I tako mi se život ponovo promijenio jer sam se udala i našla u Rusiji u kojoj sam živjela oko dvanaest godina. Naravno da je gitara bila uz mene i da sam i dalje pjevala prijateljima te neke „seljačke pjesme“, meni najdraže. Naravno da sam i dalje kupovala knjige narodnih pjesama, ne samo iz Rusije. Repertoar se širio, pa su se našle i pjesme iz zemalja u kojima nisam nikad živjela.

7. Hrej suňiečko, hrej  https://dunjaknebl.bandcamp.com/track/hrej-su-ie-ko-hrej-slova-ka-slovakia

Ali, nisam zaboravila ni hrvatske. Omiljena pjesma iz poklonjene pjesmarice bila je „Slavuj, tico mala“, koju, poput mnogih drugih nisam nikad čula nego sam je napravila prema notama sredinom sedamdesetih godina prošloga stoljeća. Sasvim nesvjesno promijenila sam slavuja iz naslova u „malu“ ticu, a ne „mladu“ ticu kako je u knjižici. Nisam se baš u potpunosti  držala niti notnog predloška. Kad sam to primijetila, odlučila sam zadržati svoju varijantu. U početku sam imala grižnju savjesti što sam to napravila, ali tijekom vremena sam došla do spoznaje da su pjevači dosta često mijenjali riječi nekih pjesama, vjerojatno nesvjesno. Nisu mogli slušati snimke (ako ih je uopće bilo), nisu imali niti su znali čitati note; sve je išlo prema sjećanju.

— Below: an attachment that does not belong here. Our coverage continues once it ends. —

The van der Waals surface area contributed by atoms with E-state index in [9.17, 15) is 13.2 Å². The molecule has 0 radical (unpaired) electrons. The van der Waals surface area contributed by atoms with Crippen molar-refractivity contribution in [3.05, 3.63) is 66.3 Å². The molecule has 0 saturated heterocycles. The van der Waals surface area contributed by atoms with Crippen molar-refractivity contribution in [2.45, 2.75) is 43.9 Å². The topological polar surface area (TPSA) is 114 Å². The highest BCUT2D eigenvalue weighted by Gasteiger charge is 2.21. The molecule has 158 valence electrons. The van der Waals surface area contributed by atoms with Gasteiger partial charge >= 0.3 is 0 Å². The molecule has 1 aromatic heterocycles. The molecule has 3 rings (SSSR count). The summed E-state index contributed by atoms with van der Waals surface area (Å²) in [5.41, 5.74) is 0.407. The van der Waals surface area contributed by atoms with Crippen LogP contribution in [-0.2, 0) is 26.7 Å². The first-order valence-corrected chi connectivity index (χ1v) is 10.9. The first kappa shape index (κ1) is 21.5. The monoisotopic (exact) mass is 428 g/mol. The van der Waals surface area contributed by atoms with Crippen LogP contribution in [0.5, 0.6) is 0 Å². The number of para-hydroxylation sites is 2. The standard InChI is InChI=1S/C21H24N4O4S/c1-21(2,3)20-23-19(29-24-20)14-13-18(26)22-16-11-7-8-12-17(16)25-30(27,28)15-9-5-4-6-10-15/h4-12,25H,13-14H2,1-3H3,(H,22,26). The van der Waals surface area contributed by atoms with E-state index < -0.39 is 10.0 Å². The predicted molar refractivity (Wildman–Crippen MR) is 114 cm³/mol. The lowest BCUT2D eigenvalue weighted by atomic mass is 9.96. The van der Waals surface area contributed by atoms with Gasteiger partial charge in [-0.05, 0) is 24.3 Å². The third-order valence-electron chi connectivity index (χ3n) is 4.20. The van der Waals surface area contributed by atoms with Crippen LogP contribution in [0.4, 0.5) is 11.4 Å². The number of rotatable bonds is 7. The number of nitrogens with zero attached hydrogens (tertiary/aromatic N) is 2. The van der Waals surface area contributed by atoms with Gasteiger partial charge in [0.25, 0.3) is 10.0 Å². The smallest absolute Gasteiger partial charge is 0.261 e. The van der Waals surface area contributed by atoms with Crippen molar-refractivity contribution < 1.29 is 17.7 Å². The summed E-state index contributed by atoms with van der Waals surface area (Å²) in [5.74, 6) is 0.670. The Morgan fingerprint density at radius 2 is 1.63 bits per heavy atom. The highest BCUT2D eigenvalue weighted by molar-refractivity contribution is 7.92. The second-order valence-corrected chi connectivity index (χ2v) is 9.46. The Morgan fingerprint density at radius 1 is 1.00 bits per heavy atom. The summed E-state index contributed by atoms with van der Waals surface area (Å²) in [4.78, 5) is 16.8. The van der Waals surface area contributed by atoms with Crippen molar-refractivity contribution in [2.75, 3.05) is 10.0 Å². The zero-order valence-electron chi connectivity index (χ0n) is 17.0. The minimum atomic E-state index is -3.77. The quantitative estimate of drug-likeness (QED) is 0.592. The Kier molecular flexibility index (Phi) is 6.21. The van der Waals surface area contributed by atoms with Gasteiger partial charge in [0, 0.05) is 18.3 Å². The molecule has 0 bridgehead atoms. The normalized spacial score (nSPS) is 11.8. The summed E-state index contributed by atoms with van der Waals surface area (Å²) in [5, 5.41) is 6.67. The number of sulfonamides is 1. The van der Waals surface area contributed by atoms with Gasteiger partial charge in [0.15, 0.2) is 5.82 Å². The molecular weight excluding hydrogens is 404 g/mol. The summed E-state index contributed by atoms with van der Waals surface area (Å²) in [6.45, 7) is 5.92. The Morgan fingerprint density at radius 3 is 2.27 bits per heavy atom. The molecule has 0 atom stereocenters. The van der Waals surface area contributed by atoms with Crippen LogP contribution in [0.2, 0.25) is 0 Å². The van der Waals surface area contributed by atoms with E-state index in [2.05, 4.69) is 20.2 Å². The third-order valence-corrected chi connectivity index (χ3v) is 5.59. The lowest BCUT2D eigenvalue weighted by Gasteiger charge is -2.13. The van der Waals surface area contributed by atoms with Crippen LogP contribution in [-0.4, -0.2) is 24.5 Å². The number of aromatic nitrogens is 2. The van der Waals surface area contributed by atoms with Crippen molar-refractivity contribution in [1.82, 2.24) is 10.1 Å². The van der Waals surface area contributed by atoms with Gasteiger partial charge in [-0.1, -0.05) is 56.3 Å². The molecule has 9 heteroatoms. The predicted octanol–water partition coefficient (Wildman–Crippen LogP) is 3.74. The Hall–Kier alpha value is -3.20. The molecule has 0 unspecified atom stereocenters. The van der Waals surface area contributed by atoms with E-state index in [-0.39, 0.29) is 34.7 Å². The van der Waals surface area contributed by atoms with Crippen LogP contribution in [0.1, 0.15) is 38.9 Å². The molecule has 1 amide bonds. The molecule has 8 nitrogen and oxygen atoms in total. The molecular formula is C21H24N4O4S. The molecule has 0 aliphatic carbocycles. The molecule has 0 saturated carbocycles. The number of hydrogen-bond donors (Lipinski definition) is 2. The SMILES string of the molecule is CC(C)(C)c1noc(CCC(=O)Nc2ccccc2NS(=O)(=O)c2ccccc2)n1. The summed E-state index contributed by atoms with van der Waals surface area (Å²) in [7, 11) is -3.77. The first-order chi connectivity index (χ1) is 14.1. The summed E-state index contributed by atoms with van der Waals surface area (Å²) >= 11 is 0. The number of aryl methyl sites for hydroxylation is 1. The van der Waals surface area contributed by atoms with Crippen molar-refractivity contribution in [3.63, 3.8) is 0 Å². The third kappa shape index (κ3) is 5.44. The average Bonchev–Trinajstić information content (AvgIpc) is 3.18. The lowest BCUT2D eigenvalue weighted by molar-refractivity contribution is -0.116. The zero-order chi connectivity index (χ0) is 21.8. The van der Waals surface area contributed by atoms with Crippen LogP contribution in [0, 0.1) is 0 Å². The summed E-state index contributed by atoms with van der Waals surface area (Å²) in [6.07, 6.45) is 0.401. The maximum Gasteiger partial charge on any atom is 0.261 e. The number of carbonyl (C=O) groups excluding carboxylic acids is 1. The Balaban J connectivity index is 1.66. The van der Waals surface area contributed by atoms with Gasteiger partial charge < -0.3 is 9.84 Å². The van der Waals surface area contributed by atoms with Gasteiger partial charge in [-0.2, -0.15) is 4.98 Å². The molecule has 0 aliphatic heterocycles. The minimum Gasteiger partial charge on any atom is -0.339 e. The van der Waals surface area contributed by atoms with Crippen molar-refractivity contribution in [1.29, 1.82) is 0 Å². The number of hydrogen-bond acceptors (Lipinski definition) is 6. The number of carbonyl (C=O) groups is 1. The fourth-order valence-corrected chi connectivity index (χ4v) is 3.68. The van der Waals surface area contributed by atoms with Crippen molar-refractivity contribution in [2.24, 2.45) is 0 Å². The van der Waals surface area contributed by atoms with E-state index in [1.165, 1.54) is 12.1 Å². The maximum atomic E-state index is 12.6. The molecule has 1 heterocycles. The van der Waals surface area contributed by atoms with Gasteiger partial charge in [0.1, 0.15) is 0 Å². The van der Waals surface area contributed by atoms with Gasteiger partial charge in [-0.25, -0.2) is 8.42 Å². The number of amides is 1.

8. Slavuj, tico mala https://dunjaknebl.bandcamp.com/track/slavuj-tico-mala-hrvatska-croatia

Poslušajte pjesmu i pogledajte video! :  https://youtu.be/RjUEUS5AmTw

Pjesmu „Slavuj ‘tica mlada“ zapisao je Ludvik Kuba, češki folklorist, slikar, profesor, putujući po Slavoniji. To je jedan od zapisa u knjižici „Narodne pjesme i kola iz Slavonije“ objavljenoj 1963. u redakciji Stjepana Stepanova i Ive Furića.

Varijante pjesme mogu se pronaći i u drugim krajevima Hrvatske, te u Bosni i Hercegovini. U varijanti iz Dalmacije melodija je potpuno drukčija, ali je shema stihova slična: tri tuge i njihov „opis“.

U obradi pjesme izostavila sam svjesno nekoliko stihova prema svojem osjećaju i želji da “priču” napravim jednostavnijom, a time i univerzalnijom. Nije nam iz ovih zapisanih stihova Ludvika Kube poznato radi čega je čovjek iz pjesme tugovao, pa možemo zamišljati koji bi to mogli biti razlozi. To mi se puno više svidjelo nego detaljan opis na koji sam naišla u jednoj od varijanata pjesme gdje naš “junak” jadikuje jer je – bolestan.

Prva moja obrada te pjesme objavljena je 1995. na albumu ETHNO AMBIENT LIVE (s Lidijom Bajuk i skupinom Legen) https://youtu.be/pK43sp92gKk

 

Prekrasna i vrlo neobična melodija zainteresirala me za pjesmu iz Bjelorusije. A tek predivni stihovi… Ljubavni, naravno.

9, A na vozery/А на возеры   https://dunjaknebl.bandcamp.com/track/a-na-vozery-bjelorusija-belarus